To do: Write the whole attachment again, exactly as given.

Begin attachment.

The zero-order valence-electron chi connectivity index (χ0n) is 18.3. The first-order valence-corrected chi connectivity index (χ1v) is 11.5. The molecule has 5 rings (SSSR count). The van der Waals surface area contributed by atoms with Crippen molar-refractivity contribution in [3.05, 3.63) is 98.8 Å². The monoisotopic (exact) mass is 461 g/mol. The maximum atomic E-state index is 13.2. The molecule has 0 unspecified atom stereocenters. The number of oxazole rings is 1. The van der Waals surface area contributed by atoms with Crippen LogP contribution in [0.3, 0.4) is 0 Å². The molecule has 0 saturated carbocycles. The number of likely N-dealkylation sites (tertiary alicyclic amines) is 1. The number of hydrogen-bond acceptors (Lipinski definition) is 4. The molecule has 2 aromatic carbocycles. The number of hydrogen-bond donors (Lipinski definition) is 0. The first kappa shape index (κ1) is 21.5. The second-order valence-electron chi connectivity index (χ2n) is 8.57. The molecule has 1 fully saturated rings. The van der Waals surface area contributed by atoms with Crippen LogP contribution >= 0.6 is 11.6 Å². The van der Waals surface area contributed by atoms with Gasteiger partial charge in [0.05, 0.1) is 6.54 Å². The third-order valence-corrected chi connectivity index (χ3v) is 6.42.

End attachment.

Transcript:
The zero-order valence-electron chi connectivity index (χ0n) is 18.3. The first-order valence-corrected chi connectivity index (χ1v) is 11.5. The molecule has 5 rings (SSSR count). The van der Waals surface area contributed by atoms with Crippen molar-refractivity contribution in [3.05, 3.63) is 98.8 Å². The monoisotopic (exact) mass is 461 g/mol. The maximum atomic E-state index is 13.2. The molecule has 0 unspecified atom stereocenters. The number of oxazole rings is 1. The van der Waals surface area contributed by atoms with Crippen LogP contribution in [0.3, 0.4) is 0 Å². The molecule has 0 saturated carbocycles. The number of likely N-dealkylation sites (tertiary alicyclic amines) is 1. The number of hydrogen-bond acceptors (Lipinski definition) is 4. The molecule has 2 aromatic carbocycles. The number of hydrogen-bond donors (Lipinski definition) is 0. The first kappa shape index (κ1) is 21.5. The second-order valence-electron chi connectivity index (χ2n) is 8.57. The molecule has 1 fully saturated rings. The van der Waals surface area contributed by atoms with Crippen LogP contribution >= 0.6 is 11.6 Å². The van der Waals surface area contributed by atoms with Gasteiger partial charge in [0.05, 0.1) is 6.54 Å². The third-order valence-corrected chi connectivity index (χ3v) is 6.42.